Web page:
I am of the opinion that climate is predominated by solar effects which are mediated primarily by the oceans over multidecadal periods and only over shorter periods by the atmosphere. And if lunar nodal cycles influence the tidal flows and tidal mixing then they will also influence the climate – also on the decadal scale.

We dance to a celestial music and the moon provides the variations on the climate themes set by the sun.

 

The lunar nodal cycle and its effects on climate

July 27, 2013

A paper has just been published in the International Journal of Climatology showing that the lunar nodal cycle influences “the low-frequency summer rainfall variability over the plains to the east of subtropical Andes, in South America, through long-term sea surface temperature (SST) variations induced by the nodal amplitude of diurnal tides over southwestern South Atlantic (SWSA).”

Eduardo Andres Agosta, The 18.6-year nodal tidal cycle and the bi-decadal precipitation oscillation over the plains to the east of subtropical Andes, South America, International J of Climatology, DOI: 10.1002/joc.3787

Abstract: This work shows statistical evidence for lunar nodal cycle influence on the low-frequency summer rainfall variability over the plains to the east of subtropical Andes, in South America, through long-term sea surface temperature (SST) variations induced by the nodal amplitude of diurnal tides over southwestern South Atlantic (SWSA). In years of strong (weak) diurnal tides, tide-induced diapycnal mixing makes SST cooler (warmer) together with low (high) air pressures in the surroundings of the Malvinas/Falklands Islands in the SWSA, possibly through mean tropospheric baroclinicity variations. As the low-level tropospheric circulation anomalies directly affect the interannual summer rainfall variability, such an influence can be extended to the bi-decadal variability present in the summer rainfall owing to the nodal modulation effect observed in the tropospheric circulation. The identification of the nodal periodicity in the summer rainfall variability is statistically robust.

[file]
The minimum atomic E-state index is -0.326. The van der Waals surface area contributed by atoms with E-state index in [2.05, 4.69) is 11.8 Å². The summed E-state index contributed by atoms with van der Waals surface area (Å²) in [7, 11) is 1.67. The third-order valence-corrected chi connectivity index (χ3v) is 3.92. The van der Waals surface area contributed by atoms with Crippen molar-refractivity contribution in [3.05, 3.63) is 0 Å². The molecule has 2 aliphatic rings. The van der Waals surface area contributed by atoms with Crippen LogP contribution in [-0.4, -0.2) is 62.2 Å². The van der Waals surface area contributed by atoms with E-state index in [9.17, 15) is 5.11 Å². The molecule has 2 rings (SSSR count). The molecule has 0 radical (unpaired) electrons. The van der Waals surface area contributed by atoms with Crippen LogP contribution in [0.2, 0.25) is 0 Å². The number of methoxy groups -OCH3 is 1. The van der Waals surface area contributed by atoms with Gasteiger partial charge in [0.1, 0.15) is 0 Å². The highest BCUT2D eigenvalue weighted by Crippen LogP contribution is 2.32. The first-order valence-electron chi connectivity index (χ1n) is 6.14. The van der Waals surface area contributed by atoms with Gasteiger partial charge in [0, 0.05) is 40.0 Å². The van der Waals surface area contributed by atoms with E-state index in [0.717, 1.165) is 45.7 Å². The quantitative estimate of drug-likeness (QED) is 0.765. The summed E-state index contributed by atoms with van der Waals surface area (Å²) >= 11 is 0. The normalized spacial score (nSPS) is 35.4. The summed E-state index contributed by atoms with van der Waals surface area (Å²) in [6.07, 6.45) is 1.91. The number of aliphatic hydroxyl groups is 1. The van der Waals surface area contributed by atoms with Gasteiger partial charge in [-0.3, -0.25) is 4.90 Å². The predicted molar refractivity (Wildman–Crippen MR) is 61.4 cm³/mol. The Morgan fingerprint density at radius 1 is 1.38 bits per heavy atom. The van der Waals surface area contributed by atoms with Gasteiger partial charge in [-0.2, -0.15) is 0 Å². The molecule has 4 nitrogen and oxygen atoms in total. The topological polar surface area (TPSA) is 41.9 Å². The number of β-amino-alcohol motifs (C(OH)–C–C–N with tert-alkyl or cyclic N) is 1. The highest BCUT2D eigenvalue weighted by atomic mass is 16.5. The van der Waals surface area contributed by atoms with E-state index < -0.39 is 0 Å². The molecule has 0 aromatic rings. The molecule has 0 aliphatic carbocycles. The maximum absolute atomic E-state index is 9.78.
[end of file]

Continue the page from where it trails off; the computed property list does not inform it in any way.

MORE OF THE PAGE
The lunar nodal cycle is not something that is very well known but it is another celestial cycle which is clearly not to be ignored. Naturally the IPCC takes no notice of solar cycles, planetary cycles or lunar cycles and all these are lumped into what could be considered “natural variability”.

(Sourced from Wikipedia)

The lunar orbit is inclined by about 5 degrees on the ecliptic. The moon  therefore can lie up to about 5 degrees north or south of the ecliptic. The ecliptic is the plane of the apparent path of the Sun on the celestial sphere, and is coplanar with both the orbit of the Earth around the Sun and the apparent orbit of the Sun around the Earth.

File:Lunar eclipse diagram-en.svg

Lunar eclipse orbital diagram: wikipedia

The lunar nodes precess around the ecliptic, completing a revolution (called a draconitic or nodical period, the period of nutation) in 6793.5 days or 18.5996 years.

The effects of the 18.6 year lunar nodal cycle on climate on tides and geological sediments and on weather and climate have long been of interest (though not apparently for the IPCC).

Nanocycles Method is the English translation of the title of a book published in Russian by Professor of Geology S Afanasiev of Moscow University in 1991,ISBN 5–7045–0109–0.

From “Nanocycles Method” by S Afanasiev, 1991

The lunar node cycle, which is presently 18.6 years, affects the rainfall on a 9.3 year cycle and this shows up as varying thickness layers of deposits, or varves, in geological formations. 

However the moon’s orbit is gradually getting larger over time and so its period is slowing down. The rate of movement of the nodes is also decelerating and Prof Afanasiev has determined the accurate nodal cycle period for the whole of the last 600 million years.

The cycle of the lunar node is important in affecting the weather because it plays a part in determining tides in the atmosphere, oceans and solid body of the earth. The atmospheric tides affect rainfall which in turn affects river flows and hence the deposition of geological varves, or annual deposits in geological layers. ….. 

At the present time, with a nodal cycle of 9.3 years, successive nodal cycles begin 0.3 years later in the seasons each cycle. Therefore after 3 or 4 cycles the nodal cycle start return to the same time of year again. The average period of the cycle when the nodal cycle comes at the same time of year is 9.3/0.3 or 31 years. Specific occurrences of nearly the same season, within 0.1 year, will occur after 28, 65 and 93 years and so on. 

…. Because the lunar nodal cycle period has changed from 9.147 years to 9.298 years in the last 1.0 million years, the secondary cycle has varied from 62.12 years to 31.21 years. If this cycle can be measured in a deposit to an accuracy of 1 year then it allows the dating of the deposit to an accuracy of +/-0.03 million years.

A small selection of papers dealing with the effects of the 18.6 year lunar nodal cycle is given below: